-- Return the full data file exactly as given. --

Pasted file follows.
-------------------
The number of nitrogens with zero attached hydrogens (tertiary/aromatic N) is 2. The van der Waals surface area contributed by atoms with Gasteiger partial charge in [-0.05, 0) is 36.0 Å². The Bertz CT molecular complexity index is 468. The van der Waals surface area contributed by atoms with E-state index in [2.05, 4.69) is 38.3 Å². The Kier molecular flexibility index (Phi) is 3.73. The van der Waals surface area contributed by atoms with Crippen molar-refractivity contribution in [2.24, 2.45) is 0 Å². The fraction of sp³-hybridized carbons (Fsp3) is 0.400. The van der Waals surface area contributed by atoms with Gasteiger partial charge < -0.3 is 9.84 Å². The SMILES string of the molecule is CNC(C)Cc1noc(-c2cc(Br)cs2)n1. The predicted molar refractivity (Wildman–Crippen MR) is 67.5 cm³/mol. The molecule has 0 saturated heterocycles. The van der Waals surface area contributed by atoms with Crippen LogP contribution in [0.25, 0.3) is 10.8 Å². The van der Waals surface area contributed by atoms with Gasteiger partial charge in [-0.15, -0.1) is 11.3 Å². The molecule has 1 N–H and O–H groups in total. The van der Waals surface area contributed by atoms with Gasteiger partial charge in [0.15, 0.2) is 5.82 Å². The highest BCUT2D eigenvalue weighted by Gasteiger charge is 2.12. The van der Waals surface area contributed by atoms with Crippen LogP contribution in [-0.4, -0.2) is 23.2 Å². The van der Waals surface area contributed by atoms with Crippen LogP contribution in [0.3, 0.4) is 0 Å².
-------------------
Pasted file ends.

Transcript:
The number of nitrogens with zero attached hydrogens (tertiary/aromatic N) is 2. The van der Waals surface area contributed by atoms with Gasteiger partial charge in [-0.05, 0) is 36.0 Å². The Bertz CT molecular complexity index is 468. The van der Waals surface area contributed by atoms with E-state index in [2.05, 4.69) is 38.3 Å². The Kier molecular flexibility index (Phi) is 3.73. The van der Waals surface area contributed by atoms with Crippen molar-refractivity contribution in [2.24, 2.45) is 0 Å². The fraction of sp³-hybridized carbons (Fsp3) is 0.400. The van der Waals surface area contributed by atoms with Gasteiger partial charge < -0.3 is 9.84 Å². The SMILES string of the molecule is CNC(C)Cc1noc(-c2cc(Br)cs2)n1. The predicted molar refractivity (Wildman–Crippen MR) is 67.5 cm³/mol. The molecule has 0 saturated heterocycles. The van der Waals surface area contributed by atoms with Crippen LogP contribution in [0.25, 0.3) is 10.8 Å². The van der Waals surface area contributed by atoms with Gasteiger partial charge in [-0.15, -0.1) is 11.3 Å². The molecule has 1 N–H and O–H groups in total. The van der Waals surface area contributed by atoms with Gasteiger partial charge in [0.15, 0.2) is 5.82 Å². The highest BCUT2D eigenvalue weighted by Gasteiger charge is 2.12. The van der Waals surface area contributed by atoms with Crippen LogP contribution in [-0.4, -0.2) is 23.2 Å². The van der Waals surface area contributed by atoms with Crippen LogP contribution in [0.3, 0.4) is 0 Å².